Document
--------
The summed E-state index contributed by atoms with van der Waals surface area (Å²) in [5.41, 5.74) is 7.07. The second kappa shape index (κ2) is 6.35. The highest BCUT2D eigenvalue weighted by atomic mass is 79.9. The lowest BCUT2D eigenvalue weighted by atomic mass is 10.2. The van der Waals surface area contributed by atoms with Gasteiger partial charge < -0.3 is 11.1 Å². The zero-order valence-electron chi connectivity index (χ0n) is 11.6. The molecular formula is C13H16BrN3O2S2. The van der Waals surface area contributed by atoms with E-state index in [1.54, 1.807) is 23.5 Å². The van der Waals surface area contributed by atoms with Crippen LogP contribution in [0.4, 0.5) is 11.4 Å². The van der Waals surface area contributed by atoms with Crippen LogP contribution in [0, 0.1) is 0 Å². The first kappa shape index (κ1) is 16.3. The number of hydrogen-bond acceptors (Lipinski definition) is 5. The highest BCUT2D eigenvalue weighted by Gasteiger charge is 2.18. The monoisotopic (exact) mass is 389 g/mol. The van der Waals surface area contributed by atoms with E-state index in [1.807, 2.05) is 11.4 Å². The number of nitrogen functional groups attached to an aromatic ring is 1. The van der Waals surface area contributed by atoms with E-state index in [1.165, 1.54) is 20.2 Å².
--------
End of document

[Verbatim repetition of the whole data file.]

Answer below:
The summed E-state index contributed by atoms with van der Waals surface area (Å²) in [5.41, 5.74) is 7.07. The second kappa shape index (κ2) is 6.35. The highest BCUT2D eigenvalue weighted by atomic mass is 79.9. The lowest BCUT2D eigenvalue weighted by atomic mass is 10.2. The van der Waals surface area contributed by atoms with Gasteiger partial charge < -0.3 is 11.1 Å². The zero-order valence-electron chi connectivity index (χ0n) is 11.6. The molecular formula is C13H16BrN3O2S2. The van der Waals surface area contributed by atoms with E-state index in [1.54, 1.807) is 23.5 Å². The van der Waals surface area contributed by atoms with Crippen LogP contribution in [0.4, 0.5) is 11.4 Å². The van der Waals surface area contributed by atoms with Crippen LogP contribution in [0, 0.1) is 0 Å². The first kappa shape index (κ1) is 16.3. The number of hydrogen-bond acceptors (Lipinski definition) is 5. The highest BCUT2D eigenvalue weighted by Gasteiger charge is 2.18. The monoisotopic (exact) mass is 389 g/mol. The van der Waals surface area contributed by atoms with E-state index in [1.807, 2.05) is 11.4 Å². The number of nitrogen functional groups attached to an aromatic ring is 1. The van der Waals surface area contributed by atoms with E-state index in [1.165, 1.54) is 20.2 Å².